Despite an uneven economy, the growth of data from Web services and rich media continues to drive technology spending on storage and the networks required to share stored information across an enterprise. The result: companies are constantly searching for better technology to manage that information. John Parkinson, chief technology officer at Paris-based Cap Gemini Ernst & Young LLP, spoke with Computerworld U.S. recently about information overload and the increased complexity it brings to the enterprise.
Q: What types of concerns do you see related to data storage with client firms?
A: In general, it’s how much storage [capacity] everybody needs. If you look at the opportunity to leverage information assets as part of managing a business and then the amount of data that has to go into storage in order to do that, the numbers are astounding compared to a decade ago.
For example, in oil and gas exploration, because they use modelling and analytical data to find resources, we’re seeing some of the big integrated oil companies buying storage at half a petabyte at a time, whereas that was probably the aggregate of all corporate storage in the world 15 years ago. Now that’s what it takes to run the analytics for one oil company.
Q: Should companies be centralizing or decentralizing their storage infrastructures?
A: For at least a five- but no more than 10-year period, economics will drive data-set consolidations. If you look inside the enterprise, except for big companies where centralized storage dominates, you find one-third to two-thirds of all storage is on the PC hard drive, which is as distributed as you can get. It’s impossible to maintain consistency of data with that kind of infrastructure. It’s also a fact of life that it’s easier to manage computers from a centralized rather than decentralized architecture. My view is there’s going to be an inevitable centralization trend just because of those factors.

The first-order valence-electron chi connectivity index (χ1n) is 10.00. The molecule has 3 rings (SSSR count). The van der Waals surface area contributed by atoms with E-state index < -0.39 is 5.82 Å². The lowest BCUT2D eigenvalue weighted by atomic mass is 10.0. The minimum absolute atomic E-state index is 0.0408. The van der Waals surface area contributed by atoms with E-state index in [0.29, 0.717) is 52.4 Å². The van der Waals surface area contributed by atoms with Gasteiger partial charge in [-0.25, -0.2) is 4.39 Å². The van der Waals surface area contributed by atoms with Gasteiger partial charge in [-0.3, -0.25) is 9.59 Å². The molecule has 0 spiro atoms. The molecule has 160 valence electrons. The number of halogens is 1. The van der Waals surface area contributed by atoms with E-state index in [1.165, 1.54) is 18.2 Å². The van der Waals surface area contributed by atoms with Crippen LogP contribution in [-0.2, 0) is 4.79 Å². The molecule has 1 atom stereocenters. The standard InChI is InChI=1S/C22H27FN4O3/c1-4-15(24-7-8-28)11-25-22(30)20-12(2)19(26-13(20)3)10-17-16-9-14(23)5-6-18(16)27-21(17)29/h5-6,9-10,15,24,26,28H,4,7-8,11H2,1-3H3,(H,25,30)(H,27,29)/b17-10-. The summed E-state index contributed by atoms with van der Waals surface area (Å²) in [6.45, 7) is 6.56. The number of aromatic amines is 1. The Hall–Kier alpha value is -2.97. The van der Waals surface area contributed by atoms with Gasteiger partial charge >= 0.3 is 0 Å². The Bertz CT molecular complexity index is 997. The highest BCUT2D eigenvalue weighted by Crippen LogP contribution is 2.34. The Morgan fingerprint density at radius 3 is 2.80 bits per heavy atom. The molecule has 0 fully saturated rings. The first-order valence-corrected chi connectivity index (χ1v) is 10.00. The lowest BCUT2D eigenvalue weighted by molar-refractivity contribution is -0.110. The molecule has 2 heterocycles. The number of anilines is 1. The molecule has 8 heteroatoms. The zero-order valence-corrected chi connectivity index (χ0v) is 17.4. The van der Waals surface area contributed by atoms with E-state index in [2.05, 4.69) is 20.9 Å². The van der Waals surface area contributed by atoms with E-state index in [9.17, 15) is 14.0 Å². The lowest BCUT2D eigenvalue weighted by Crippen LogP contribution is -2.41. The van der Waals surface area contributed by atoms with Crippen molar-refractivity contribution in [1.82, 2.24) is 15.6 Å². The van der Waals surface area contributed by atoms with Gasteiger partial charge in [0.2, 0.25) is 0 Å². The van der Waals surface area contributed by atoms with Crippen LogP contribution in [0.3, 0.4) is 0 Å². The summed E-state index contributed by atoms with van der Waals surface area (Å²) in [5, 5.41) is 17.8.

Q: How severely has the market downturn affected spending on IT projects?
A: Everything is down. But because storage architecture projects were pretty significant and were already under way before everything fell off a cliff, storage spending has held up better than server spending. Server consolidation, however, is a huge trend. We’ve done some surveys, and based on our research work … we think companies bought 35 per cent to 40 per cent more server capacity than they needed [prior to the recession] to run their businesses. Some of that was due to technologies that had gotten a lot better and needed a lot of compute capacity.
Q: So, which projects are still getting funded?
A: In general, anything that saves you money and it saves you money fast. We’re seeing a lot of tactical stuff focused on one- or two-quarter ROI models.
Secondly, companies are looking at finishing the [enterprise resource planning] implementations they started. We’re getting the indication people are ready to finish the project they started three, four, five years ago. Then, after that, it’s any project that has to do with customer loyalty: [customer relationship management] and other data-intensive kinds of projects. Anything that has to do with business intelligence and the analytics that wrap around them.
Q: What’s the marketplace looking like for IP storage solutions?
A: I’m sort of on the fence as to whether that stuff has more than niche applications. ISCSI (SCSI over IP) is an interesting technology, but to me it looks like the last throes of SCSI guys who are trying to keep their technology alive. That’s the read I have on it. As you have to keep pushing the bandwidth [required for backup and recovery] up, the SCSI protocol … gets harder and harder to keep up with the performance growth going on.
The real marketplace growth is in fibre channel over copper [rather than over fibre-optic lines]. I really don’t believe high-speed SCSI is growing.